{EPIC} is a field scale, daily time step model composed of physically based components for soil and crop processes such as erosion, nutrient balance, crop growth, and related processes. It is designed to simulate drainage areas that are characterized by homogeneous weather, soil, landscape, crop rotation, and management. Since the initial development, {EPIC} has been continually improving through the additions of algorithms to simulate water quality, climate change and the effect of atmospheric {CO2concentration}, and nitrogen and carbon cycling.
Agricultural {Policy/Environmental} {eXtender} {(APEX)} Model

The {APEX} model was developed to extend the {EPIC} model capabilities to whole farms and small watersheds. In addition to the {EPIC} functions, {APEX} has components for routing water, sediment, nutrients, and pesticides across complex landscapes and channel systems to the watershed outlet. {APEX} also has groundwater and reservoir components. A watershed can be subdivided as much as necessary to assure that each subarea is relatively homogeneous in terms of soil, land use, management, and weather. The routing mechanisms provide for evaluation of interactions between subareas involving surface runoff, return flow, sediment deposition and degradation, nutrient transport, and groundwater flow. Water quality in terms of nitrogen (ammonium, nitrate, and organic), phosphorus (soluble and adsorbed/mineral and organic), and pesticides concentrations {(GLEAMS} pesticide model is used to estimated pesticide fate.) may be estimated for each subarea and at the watershed outlet.},
	language = {english},
	urldate = {2012-10-11},
	author = {{{Texas} {AgriLife} Blackland Research and Extension Center}},
	month = sep,
	year = {2011},
	howpublished = {http://epicapex.brc.tamus.edu/},
	file = {Snapshot:/home/tlroche/.zotero/zotero/20111008/zotero/storage/J3KXC4QH/epicapex.brc.tamus.edu.html:text/html}
},

@article{thomson_biological_2012,
	title = {Biological sources and sinks of nitrous oxide and strategies to mitigate emissions},
	volume = {367},
	issn = {0962-8436, 1471-2970},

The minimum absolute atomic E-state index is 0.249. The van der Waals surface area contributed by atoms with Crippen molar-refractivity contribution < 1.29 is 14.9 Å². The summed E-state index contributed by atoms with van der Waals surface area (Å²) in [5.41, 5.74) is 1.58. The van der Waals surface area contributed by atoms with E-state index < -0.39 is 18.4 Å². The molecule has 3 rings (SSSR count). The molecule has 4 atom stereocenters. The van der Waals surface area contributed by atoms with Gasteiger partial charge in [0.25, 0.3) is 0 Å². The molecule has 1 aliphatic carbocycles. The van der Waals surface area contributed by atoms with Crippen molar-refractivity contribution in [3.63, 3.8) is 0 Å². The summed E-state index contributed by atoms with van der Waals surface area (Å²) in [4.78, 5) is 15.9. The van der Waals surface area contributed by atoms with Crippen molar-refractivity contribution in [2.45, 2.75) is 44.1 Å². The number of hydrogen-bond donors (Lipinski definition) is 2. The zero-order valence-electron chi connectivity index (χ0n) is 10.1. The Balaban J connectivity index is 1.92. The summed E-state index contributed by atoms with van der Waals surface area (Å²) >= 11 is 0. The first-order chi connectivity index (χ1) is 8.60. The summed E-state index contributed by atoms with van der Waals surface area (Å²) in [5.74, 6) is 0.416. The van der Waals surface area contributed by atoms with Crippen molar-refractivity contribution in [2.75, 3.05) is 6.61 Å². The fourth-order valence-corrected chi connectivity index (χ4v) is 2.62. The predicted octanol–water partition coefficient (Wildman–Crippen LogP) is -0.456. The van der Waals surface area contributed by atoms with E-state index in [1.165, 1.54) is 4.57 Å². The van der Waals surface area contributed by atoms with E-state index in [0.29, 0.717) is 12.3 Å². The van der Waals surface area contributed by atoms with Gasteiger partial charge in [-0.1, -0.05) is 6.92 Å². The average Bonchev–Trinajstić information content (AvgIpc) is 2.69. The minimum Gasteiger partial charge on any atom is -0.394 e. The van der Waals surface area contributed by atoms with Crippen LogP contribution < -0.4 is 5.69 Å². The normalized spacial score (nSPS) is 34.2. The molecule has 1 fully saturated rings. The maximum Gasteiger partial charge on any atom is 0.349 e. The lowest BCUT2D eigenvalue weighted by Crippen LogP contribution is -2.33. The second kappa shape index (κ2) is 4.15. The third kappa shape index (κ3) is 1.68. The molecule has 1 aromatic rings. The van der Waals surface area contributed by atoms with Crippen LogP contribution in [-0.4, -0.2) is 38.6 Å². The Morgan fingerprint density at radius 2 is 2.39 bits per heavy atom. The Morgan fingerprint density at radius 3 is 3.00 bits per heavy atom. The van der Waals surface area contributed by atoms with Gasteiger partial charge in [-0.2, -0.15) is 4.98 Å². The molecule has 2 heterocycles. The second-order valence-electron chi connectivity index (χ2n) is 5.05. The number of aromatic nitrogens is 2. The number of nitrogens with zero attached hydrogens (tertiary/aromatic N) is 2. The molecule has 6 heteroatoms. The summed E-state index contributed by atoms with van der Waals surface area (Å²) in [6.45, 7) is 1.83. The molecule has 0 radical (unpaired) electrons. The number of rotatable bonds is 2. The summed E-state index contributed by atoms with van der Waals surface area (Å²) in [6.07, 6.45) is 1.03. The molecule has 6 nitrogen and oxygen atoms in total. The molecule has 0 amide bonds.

url = {http://rstb.royalsocietypublishing.org/content/367/1593/1157},
	doi = {10.1098/rstb.2011.0415},
	abstract = {Nitrous oxide {(N2O)} is a powerful atmospheric greenhouse gas and cause of ozone layer depletion. Global emissions continue to rise. More than two-thirds of these emissions arise from bacterial and fungal denitrification and nitrification processes in soils, largely as a result of the application of nitrogenous fertilizers. This article summarizes the outcomes of an interdisciplinary meeting, {‘Nitrous} oxide {(N2O)} the forgotten greenhouse gas’, held at the Kavli Royal Society International Centre, from 23 to 24 May 2011. It provides an introduction and background to the nature of the problem, and summarizes the conclusions reached regarding the biological sources and sinks of {N2O} in oceans, soils and wastewaters, and discusses the genetic regulation and molecular details of the enzymes responsible. Techniques for providing global and local {N2O} budgets are discussed. The findings of the meeting are drawn together in a review of strategies for mitigating {N2O} emissions, under three headings, namely: (i) managing soil chemistry and microbiology, (ii) engineering crop plants to fix nitrogen, and (iii) sustainable agricultural intensification.},
	language = {en},
	number = {1593},
	urldate = {2012-06-29},
	journal = {Philosophical Transactions of the Royal Society B: Biological Sciences},
	author = {Thomson, A.J. and Giannopoulos, G. and Pretty, J. and Baggs, E.M. and Richardson, D.J.},
	month = may,
	year = {2012},
	keywords = {Climate change, denitrification, greenhouse gas, mitigating emissions, nitrous oxide},
	pages = {1157--1168},
	file = {Full Text PDF:/home/tlroche/.zotero/zotero/20111008/zotero/storage/M6FD2BXR/Thomson et al. - 2012 - Biological sources and sinks of nitrous oxide and .pdf:application/pdf;Snapshot:/home/tlroche/.zotero/zotero/20111008/zotero/storage/VPJ2VWBE/1157.html:text/html}
},